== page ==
Meet Bentley – Blood Donor
Bentley is a regular contributor to the Hixson-Lied Small Animal Hospital.
His contributions are not monetary but rather of the liquid kind.
Since June 2016, Bentley, a four-year-old golden retriever, has been a contributor to the Blood Donor Program in Iowa State University’s College of Veterinary Medicine. Every other month, Bentley and his owners, Kristi Schaben and her daughter Sammi, come to the small animal hospital so that he can donate blood for dogs who require a blood transfusion.
“I am a blood donor so when I saw the call for dog and cat blood donors I started to see what we could do,” Kristi said. “I thought it was cool that we lived in a town that had this as an option to help other fur babies.”
Iowa State began the volunteer blood bank in 1998 with student, staff and community volunteer donors. Currently there are 19 dogs and 11 cats enrolled.
“We are always looking for community members to volunteer their pets as donors,” said Amy Hodnefield, veterinary technician.
Dogs and cats participating in the program receive food and routine veterinary care including vaccinations and flea and tick prevention, routine physical examinations and lab work.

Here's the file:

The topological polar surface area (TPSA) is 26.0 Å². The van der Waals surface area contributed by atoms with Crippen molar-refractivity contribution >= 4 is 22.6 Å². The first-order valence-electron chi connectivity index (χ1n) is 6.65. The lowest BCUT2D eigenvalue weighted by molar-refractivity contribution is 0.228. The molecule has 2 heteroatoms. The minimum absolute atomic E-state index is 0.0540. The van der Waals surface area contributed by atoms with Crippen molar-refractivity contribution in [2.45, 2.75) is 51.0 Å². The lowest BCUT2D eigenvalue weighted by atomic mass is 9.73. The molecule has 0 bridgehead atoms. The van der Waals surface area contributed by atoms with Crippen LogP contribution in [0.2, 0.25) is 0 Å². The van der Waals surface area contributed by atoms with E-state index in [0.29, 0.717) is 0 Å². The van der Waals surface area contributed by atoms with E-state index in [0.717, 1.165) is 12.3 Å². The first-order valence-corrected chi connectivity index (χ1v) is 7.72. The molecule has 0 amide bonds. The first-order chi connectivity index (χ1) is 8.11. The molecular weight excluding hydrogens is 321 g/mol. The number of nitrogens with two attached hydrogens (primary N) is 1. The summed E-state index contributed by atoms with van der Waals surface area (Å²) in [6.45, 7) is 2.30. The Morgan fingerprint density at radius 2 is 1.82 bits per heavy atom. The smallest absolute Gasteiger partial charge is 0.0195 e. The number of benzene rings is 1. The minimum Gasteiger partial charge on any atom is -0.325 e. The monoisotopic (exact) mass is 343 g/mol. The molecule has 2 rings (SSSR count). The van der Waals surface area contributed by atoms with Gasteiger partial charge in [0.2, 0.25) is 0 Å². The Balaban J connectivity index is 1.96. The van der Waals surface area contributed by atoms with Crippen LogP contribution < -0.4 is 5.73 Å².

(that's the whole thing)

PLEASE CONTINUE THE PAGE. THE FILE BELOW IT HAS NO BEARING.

Donated blood is used for hospitalized dogs and cats that are patients in the Hixson-Lied Small Animal Hospital. This could include trauma cases, surgery, exposure to toxins and anemia.
“It is essential to maintain both an adequate and safe blood supply at our hospital,” said Dr. Dana LeVine, associate professor of veterinary clinical sciences. “We often have dogs and cats that are in emergent need of blood and without a ready source of blood in the hospital, these patients would not survive.
“It’s also important that we screen our donors for infectious diseases so we ensure our blood supply is not infected with any blood borne parasite. We extensively screen our donors for infectious agents.”
Like humans, dogs and cats have different blood types. In fact while there is one principal blood type in dogs that should be typed for prior to transfusions, there are at least 13 other dog blood types. Cats only have three main blood types but there is no universal cat donor.
That’s why donors like Bentley are so important. And sometimes Bentley has been called to give more than just his blood.
“Bentley has been called in twice to give blood in emergencies,” Kristi Schaben said. “One time after he was finished donating, we were asked if Bentley could sit with the family whose dog was in surgery awaiting Bentley’s blood.
“We were out of town and wouldn’t be back right away to get him so it worked out wonderfully for us to know he was also giving some love to the family that was waiting to hear about their fur baby.”